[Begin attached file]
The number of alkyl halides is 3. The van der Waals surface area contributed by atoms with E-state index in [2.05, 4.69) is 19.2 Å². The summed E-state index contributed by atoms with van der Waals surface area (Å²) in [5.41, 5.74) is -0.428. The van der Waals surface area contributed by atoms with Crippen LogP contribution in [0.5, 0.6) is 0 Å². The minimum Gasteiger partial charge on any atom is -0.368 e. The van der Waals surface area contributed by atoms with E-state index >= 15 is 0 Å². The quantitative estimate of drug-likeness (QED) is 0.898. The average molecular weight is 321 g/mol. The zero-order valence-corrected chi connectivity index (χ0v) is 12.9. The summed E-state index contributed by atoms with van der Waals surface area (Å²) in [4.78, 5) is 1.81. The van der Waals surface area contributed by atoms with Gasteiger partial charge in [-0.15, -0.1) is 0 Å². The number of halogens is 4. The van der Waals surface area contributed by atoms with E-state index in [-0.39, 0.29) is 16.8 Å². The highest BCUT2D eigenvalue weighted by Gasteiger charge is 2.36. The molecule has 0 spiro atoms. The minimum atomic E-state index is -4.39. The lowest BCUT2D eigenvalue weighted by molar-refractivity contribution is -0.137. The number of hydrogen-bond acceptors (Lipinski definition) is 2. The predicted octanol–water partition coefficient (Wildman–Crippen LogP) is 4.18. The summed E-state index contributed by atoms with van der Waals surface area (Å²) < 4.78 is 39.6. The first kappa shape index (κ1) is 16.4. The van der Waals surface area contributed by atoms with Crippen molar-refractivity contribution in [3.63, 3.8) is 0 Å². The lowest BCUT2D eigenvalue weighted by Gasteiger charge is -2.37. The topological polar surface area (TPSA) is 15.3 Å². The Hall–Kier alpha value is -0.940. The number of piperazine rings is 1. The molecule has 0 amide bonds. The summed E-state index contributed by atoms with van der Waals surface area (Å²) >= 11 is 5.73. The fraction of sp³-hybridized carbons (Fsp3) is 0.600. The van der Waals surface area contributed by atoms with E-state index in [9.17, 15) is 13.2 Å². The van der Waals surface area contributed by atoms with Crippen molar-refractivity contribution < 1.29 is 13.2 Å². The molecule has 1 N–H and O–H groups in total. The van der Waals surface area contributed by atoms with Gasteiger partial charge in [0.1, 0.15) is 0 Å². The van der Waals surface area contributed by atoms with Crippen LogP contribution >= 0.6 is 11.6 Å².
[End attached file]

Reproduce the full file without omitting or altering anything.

The number of alkyl halides is 3. The van der Waals surface area contributed by atoms with E-state index in [2.05, 4.69) is 19.2 Å². The summed E-state index contributed by atoms with van der Waals surface area (Å²) in [5.41, 5.74) is -0.428. The van der Waals surface area contributed by atoms with Crippen LogP contribution in [0.5, 0.6) is 0 Å². The minimum Gasteiger partial charge on any atom is -0.368 e. The van der Waals surface area contributed by atoms with E-state index >= 15 is 0 Å². The quantitative estimate of drug-likeness (QED) is 0.898. The average molecular weight is 321 g/mol. The zero-order valence-corrected chi connectivity index (χ0v) is 12.9. The summed E-state index contributed by atoms with van der Waals surface area (Å²) in [4.78, 5) is 1.81. The van der Waals surface area contributed by atoms with Gasteiger partial charge in [-0.15, -0.1) is 0 Å². The number of halogens is 4. The van der Waals surface area contributed by atoms with E-state index in [-0.39, 0.29) is 16.8 Å². The highest BCUT2D eigenvalue weighted by Gasteiger charge is 2.36. The molecule has 0 spiro atoms. The minimum atomic E-state index is -4.39. The lowest BCUT2D eigenvalue weighted by molar-refractivity contribution is -0.137. The number of hydrogen-bond acceptors (Lipinski definition) is 2. The predicted octanol–water partition coefficient (Wildman–Crippen LogP) is 4.18. The summed E-state index contributed by atoms with van der Waals surface area (Å²) < 4.78 is 39.6. The first kappa shape index (κ1) is 16.4. The van der Waals surface area contributed by atoms with Crippen molar-refractivity contribution in [3.63, 3.8) is 0 Å². The lowest BCUT2D eigenvalue weighted by Gasteiger charge is -2.37. The topological polar surface area (TPSA) is 15.3 Å². The Hall–Kier alpha value is -0.940. The number of piperazine rings is 1. The molecule has 0 amide bonds. The summed E-state index contributed by atoms with van der Waals surface area (Å²) >= 11 is 5.73. The fraction of sp³-hybridized carbons (Fsp3) is 0.600. The van der Waals surface area contributed by atoms with E-state index in [9.17, 15) is 13.2 Å². The van der Waals surface area contributed by atoms with Crippen molar-refractivity contribution < 1.29 is 13.2 Å². The molecule has 1 N–H and O–H groups in total. The van der Waals surface area contributed by atoms with Gasteiger partial charge in [0.1, 0.15) is 0 Å². The van der Waals surface area contributed by atoms with Crippen LogP contribution >= 0.6 is 11.6 Å².